Wednesday, March 30, 2011

Why Think About Planet Earth Way Before Earth Day?

After an unseasonably cold week, milder temperatures show up in the forecast, and Dyer Pond will become even more appealing to our B&B guests. Sven and I still walk there when it’s cold at the ocean. Did you know the weatherman predicts snow for Friday? No doubt, the snow will contain more of the radiation that rode the winds across the northern hemisphere from Japan last week as rain. Oops! Sorry for that gloomy thought. I find myself thinking a lot about the modern world these days and the consequences for humanity of nuclear disaster, toxic chemicals in food and water, and other not-so-cheerful topics.

Did you know “most people use around 10 personal care products every day, with an average of 126 different ingredients,” most often not good for us? Environmental Working Group further emailed yesterday, “We'd like to believe that the government is policing the safety of all of the concoctions we put on our bodies, but it's not. Instead, these unregulated products pose uncertain dangers for our health and our environment.”

Strange. That’s exactly what I was thinking.

I don’t understand why our government doesn’t advocate for an environment free of toxins. Why can’t Michelle Obama take the obesity/diabetes issue a step further by mentioning recent research that indicates exposure to endocrine disruptive chemicals in the womb may play a role in the epidemic?

When I was a child, Smokey the Bear taught America not to litter. Over the past fifty years, consumerism has taken hold and corporations rule. Poor Smokey has been completely muzzled.

The more I read, the more upset I become.

New permits for oil rigs were handed out last week to potential polluters although the issue with BP's well has not been fixed. GMOs are not the answer, no matter what Monsanto may claim, and GMO seeds are spreading on the wind, endangering organic crops. (Check out the opinions of non-corporate specialists here.) The chemical industry defends BPA, a known endocrine disruptor, and will fight hard to defeat any effort at revision of the Toxic Chemicals Act, soon before Congress. Plastics end up in the stomachs of sea turtles, as well as in the fish we eat.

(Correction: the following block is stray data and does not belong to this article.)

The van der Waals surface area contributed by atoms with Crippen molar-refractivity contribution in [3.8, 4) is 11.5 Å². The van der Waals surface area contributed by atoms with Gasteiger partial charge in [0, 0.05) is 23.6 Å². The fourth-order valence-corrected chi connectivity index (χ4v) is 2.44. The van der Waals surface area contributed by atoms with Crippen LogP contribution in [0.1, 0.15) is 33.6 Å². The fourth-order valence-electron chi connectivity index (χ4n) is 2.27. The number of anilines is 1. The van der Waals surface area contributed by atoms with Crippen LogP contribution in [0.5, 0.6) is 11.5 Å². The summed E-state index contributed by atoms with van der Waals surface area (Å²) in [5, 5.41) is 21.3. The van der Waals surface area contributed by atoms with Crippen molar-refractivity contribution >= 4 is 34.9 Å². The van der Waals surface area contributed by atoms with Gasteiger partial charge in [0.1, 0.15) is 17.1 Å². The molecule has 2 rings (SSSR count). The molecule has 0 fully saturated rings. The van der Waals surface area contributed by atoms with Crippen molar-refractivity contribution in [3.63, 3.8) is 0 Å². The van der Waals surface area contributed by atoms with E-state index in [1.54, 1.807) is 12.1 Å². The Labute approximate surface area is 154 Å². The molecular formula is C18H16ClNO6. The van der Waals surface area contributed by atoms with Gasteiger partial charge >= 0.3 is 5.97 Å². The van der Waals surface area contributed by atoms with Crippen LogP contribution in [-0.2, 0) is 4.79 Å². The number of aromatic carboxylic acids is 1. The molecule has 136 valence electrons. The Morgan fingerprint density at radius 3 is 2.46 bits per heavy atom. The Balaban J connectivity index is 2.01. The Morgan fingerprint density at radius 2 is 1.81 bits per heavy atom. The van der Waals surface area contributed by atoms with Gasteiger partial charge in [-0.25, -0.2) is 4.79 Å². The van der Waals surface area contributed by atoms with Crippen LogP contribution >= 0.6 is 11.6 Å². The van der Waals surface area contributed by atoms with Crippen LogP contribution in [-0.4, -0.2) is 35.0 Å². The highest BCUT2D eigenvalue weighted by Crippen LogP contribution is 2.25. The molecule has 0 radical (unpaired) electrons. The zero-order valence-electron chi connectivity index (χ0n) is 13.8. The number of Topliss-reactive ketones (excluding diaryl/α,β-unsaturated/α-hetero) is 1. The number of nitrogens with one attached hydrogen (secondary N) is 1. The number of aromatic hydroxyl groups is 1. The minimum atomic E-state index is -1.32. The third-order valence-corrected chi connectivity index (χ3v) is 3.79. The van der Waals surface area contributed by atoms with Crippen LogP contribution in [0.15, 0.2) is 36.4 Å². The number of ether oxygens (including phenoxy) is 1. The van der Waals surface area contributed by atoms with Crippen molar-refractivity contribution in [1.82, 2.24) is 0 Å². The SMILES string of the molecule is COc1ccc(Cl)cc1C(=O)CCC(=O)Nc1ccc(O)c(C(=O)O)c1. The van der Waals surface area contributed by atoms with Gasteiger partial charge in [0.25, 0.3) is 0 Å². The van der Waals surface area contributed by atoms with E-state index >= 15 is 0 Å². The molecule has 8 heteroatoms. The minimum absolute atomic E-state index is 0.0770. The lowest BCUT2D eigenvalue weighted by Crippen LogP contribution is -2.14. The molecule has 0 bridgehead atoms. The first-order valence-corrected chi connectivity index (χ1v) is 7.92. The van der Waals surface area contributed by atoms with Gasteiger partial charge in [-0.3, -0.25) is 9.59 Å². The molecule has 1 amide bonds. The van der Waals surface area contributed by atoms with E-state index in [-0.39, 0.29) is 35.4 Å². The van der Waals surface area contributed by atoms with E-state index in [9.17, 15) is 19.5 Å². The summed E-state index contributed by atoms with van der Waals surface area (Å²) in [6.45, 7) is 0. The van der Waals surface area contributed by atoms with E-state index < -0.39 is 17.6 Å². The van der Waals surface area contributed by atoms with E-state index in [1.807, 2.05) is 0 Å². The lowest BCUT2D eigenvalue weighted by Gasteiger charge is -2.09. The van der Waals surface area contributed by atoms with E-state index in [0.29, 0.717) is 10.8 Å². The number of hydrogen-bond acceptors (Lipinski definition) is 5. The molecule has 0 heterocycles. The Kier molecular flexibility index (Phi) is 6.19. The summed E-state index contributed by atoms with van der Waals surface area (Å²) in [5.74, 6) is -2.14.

To make matters worse, most media outlets are owned by corporations, and in-depth reporting on the environment does not get much airtime.

But the Internet remains free and allows us to stay informed. We can read blogs like AttainableSustainable and make the necessary changes in our own lives, one day at a time. Safer Chemicals, Healthy Families offers Top Tips for Keeping Toxic Chemicals at Bay. Writer Jennifer Margulis tackles the subject of "pretty poisons" at Mothering Outside the Lines.

There was an article in the New York Times yesterday about food dyes. Chris Wragge asked this morning on CBS's The Early Show,"What is artificial food dye doing to your kids?"

Dare we hope regulation is on the way, that public opinion will force change?

If I am posting about this topic, it's because I know many of you are thinking along the same lines. Yesterday Irene emailed: “Pilgrim Nuclear Power Plant. License runs out in 2012. NRC considering renewal through 2032. Check out Wikipedia. Now is the time. We should protest and insist that it be closed. There is no evacuation route on the Cape that would safeguard residents against nuclear fallout.”

It’s true. No valid evacuation route exists. As another blog reader commented on my post about closing Pilgrim nuclear plant, “What’s the plan? Swim east?”

In Wellfleet, Harriet, posted similar thoughts to Cape Cool Blog.

I was a member of the protest generation but did not protest the Vietnam war because I used to believe in the United States government. Then I moved to a foreign country and found myself obliged to defend American policies. Now I’m older and wiser. I have grandchildren, and I’m ready to protest.

Do you feel the same way? Are you ready to join the protest lines?